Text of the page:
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Not only was Stuff Smith one of the first prominent jazz violinists, his gritty sound was very distinctive. These live sessions, recorded in 1965 (two years prior to his death), will be of great interest to fans of his work, with the addition of four previously unissued songs. Smith is accompanied by a superb rhythm section consisting of pianist Kenny Drew, bassist Niels-Henning Űrsted Pedersen and drummer Alex Riel. The music was recorded at Jazzhus Montmartre for a radio broadcast, though the sound is well balanced and beautifully remastered.
Among the new material is a brilliant take of "Caravan" featuring Smith playing a bit of pizzicato and potent solos by the leader, Drew and Pedersen. Other performances issued for the first time include Smith's spacious interpretation of "Perdido," a feature for Smith's hoarse vocals ("S'posin'"), along with a teasing arrangement of "How High the Moon" in which Pedersen interpolates "Ornithology" into his solo. "Take the A Train" and "One O'Clock Jump" are the best examples of Smith's slashing approach in up-tempo settings, while his humorous vocal is added for the snappy "My Blue Heaven." This is a must hear for any fan of jazz violin.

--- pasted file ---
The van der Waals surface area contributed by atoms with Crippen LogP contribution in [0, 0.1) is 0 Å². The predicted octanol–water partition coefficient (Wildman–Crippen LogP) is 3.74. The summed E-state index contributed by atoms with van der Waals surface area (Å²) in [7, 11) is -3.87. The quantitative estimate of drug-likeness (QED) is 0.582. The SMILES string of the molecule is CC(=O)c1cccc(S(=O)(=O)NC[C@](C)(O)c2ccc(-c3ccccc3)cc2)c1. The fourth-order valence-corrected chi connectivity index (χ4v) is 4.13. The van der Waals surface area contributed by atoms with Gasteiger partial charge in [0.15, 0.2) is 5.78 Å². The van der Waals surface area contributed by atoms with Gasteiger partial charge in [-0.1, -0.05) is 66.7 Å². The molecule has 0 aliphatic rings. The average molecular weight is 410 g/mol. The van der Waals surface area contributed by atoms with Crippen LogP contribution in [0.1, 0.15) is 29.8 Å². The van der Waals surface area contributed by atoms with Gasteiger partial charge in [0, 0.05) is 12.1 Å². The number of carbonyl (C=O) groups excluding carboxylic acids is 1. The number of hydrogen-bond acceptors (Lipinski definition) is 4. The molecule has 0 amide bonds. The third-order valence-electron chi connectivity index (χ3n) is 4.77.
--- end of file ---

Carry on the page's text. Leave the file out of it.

Track Listing: Caravan; Take the A Train; Old Stinkin' Blues; Only Time Will Tell; Mack the Knife; One
O'Clock Jump; Blues for Timme (Timme's Blues); My Blue Heaven; Bugle Blues; C Jam Blues;
Perdido; S'posin'; How High the Moon.
I love jazz because I enjoy the freedom.
I was first exposed to jazz when I was 17.
I met Cedar Walton at a concert in San Paulo.
The best show I ever attended was Helio Jambao trio.
The first jazz record I bought was Witchcraft by George Benson.
My advice to new listeners is listen to the old school first.